Food Props on Sunday, part 3 – plates, drinking glasses and cutlery and such things

food props

This week I want to talk a bit about the most important food props, the ones you can’t really be without if you want to shoot food in a realistic way or should I say, in a credible way for a food blog or for any kind of food feature-I’m talking about tableware. And it is the simplest food props to use and get because I think dare to say that we all have a plate, a glass or a fork in our homes. And you don’t even have to use them all together, a plate or a bowl can be just enough as a food prop.
There are a few things to think about when you choose plates, dishes and bowls for food props and I will quickly take them up one by one:

food props

Colours. You have to think about the colour of the plate or bowl and how it might be used in conjunction with food. I have by far more white plates and bowls in different shapes than say red or brown, white is obviously the safest choice because white rarely interferes with the colours of the food and it doesn’t draw the attention away from the food either. It also works well with most backgrounds. But if you have the space and want to go a bit further in your food photography, I suggest that you could pick up tableware in other colours. Remember that I’m not talking about getting the whole series of a type plates but one maybe two plates so it doesn’t have to be expensive, nor take a lot of space.
It can also be nice to have coloured drinking glasses that contrast or matches the plates, it is not necessary to make complete table settings for every shot, not even a single on but it does look nice to see the colour of the plate in the background, it can fill out space of the image in a nice way.

food props

Pattern. Think carefully before you go and get patterned plates because a too bold pattern easily ‘deletes’ a food that doesn’t stand out or it makes the food look less good, sometimes the result can almost be they way you can feel on a boat in stormy weather and that is not the right way to feel when you look at it. Sometimes patterns work, sometimes not and you have to try to visualize the shot in your mind because food as we see it when we sit down to at looks different when you see it in a photo and here we deal with what we want to show in a two-dimensional image.

Size. For several years I shot my food in the open door of my kitchen, the food was propped up on a piece of cardboard on top of my recycling bin and I sat or hunched on the floor in front of the set-up. And when I upgraded to my first studio place (if I can call it like that), it was just a small space, half a desk with a window on the left hand. And why do I tell you this? Because it shows that you don’t need a studio to shoot food, as long as you have the light, you can use small spaces like the ones I used but you need to adapt your props a little, you need to down-size it so that you can reduce the size of the setting. I used smaller props instead of the bigger ones I use now so it didn’t matter as much that I had to be so close to the food when I shot it, by using smaller plates, cutlery etc., you trick the onlooker to think that what she/he is looking at is the same size she/he sees on a normal dining table but you have to down-size all the food props – smaller plates, smaller glasses, smaller cutlery.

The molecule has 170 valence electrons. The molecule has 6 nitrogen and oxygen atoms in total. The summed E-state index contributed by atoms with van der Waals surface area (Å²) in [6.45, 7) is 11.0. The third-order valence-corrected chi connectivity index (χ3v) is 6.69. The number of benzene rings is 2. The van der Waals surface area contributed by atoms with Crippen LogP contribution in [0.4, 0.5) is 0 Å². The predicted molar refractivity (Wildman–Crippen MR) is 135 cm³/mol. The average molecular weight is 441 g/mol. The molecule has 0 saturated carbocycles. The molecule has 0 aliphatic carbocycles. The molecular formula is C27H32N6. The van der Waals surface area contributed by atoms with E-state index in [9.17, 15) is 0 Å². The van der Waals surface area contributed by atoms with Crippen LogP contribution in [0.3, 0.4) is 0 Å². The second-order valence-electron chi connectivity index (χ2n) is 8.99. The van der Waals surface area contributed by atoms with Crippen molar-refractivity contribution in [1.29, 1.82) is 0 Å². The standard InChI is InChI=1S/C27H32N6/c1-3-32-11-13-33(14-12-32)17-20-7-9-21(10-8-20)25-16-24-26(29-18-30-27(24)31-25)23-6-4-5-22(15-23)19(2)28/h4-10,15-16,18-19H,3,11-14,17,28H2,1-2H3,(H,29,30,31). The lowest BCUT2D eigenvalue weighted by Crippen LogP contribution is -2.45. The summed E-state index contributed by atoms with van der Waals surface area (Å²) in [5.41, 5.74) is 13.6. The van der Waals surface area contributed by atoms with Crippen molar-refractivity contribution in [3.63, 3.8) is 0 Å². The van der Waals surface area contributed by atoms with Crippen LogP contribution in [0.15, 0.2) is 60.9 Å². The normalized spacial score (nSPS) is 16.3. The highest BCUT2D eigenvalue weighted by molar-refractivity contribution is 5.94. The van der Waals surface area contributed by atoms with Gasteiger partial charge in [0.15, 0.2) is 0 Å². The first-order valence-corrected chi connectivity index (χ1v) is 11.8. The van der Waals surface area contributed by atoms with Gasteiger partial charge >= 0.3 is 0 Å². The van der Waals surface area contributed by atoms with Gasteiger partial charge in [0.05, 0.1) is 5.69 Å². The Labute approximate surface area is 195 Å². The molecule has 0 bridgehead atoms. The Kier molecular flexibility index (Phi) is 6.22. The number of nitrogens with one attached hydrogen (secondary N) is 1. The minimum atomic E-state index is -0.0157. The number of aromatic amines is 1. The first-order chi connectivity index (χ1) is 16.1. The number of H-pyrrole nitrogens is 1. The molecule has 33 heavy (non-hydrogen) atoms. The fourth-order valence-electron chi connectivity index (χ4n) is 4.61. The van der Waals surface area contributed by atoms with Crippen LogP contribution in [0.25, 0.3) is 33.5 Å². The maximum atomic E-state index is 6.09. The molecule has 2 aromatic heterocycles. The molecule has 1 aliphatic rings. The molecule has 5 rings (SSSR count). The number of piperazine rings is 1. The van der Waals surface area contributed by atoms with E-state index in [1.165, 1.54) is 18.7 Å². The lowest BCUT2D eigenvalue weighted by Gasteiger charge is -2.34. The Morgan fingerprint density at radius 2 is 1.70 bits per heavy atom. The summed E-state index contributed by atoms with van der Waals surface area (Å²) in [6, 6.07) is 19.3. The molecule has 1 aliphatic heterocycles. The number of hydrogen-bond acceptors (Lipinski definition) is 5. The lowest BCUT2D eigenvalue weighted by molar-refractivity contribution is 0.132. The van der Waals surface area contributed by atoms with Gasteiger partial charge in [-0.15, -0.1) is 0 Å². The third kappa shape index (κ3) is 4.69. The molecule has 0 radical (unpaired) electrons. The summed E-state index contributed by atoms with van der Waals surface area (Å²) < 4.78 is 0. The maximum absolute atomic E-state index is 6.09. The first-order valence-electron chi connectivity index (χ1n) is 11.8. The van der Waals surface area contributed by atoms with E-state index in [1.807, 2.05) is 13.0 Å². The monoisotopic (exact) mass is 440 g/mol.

food props

Cutlery is a bit different from plates and glasses because forks, knives and spoons usually play a minor role but they can still be important for conveying an atmosphere or a certain style. Details are important for the whole, details build up an image, we all know that so let’s not forget the cutlery, sometimes a nice spoon can give a photo just the right touch so when you see a nice fork, knife or spoon, grab it! If you don’t care much for them, some nice neutral ones work really well too.

Tableware is not difficult to find, I have got quite a few nice plates and bowls from my parents and my mother-in-law as well and now I even get plates as gifts from friends instead of wine or flowers when they come as lunch guests. Go to thrift shops, great places to find odd plates, glasses and cutlery, and I always keep my eyes open in supermarkets where they sometimes sell out end of the line series or just have sales or just cheap tableware that you can buy one piece of at a time. I also go to tableware shops and sometimes ask if they have odd ones, now and then a cup breaks so they are left with just the plate or they get chipped or whatever can happen to make a piece of tableware less desirable for a shop owner or customer and they are often happy let you have it cheaper. As usual, you just have to keep your eyes open and you will find lots of great and cheap food props to use for your shots.

food props

Remember that I invited you to Show Us Your Food Props! Write about and show us your own food props in any way you please, it can be only photos, you can tell us which ones are your favourite ones or just give us useful tips about how to find or make great food props! Blog it, link back to any of the Food Props on Sunday posts here on Lucullian and send it to me at luculliandelights AT gmail DOT com with your name, the name of your blog and the url to the blog post and I will include you in the roundup that is planned for the 4thof July! Please remember to put Show Us Your Food Props in the subject line so that I don’t spam your email.

Next week I will talk about textiles and similar things.
Food Props on Sunday- part 1
Food props on Sunday-part 2

L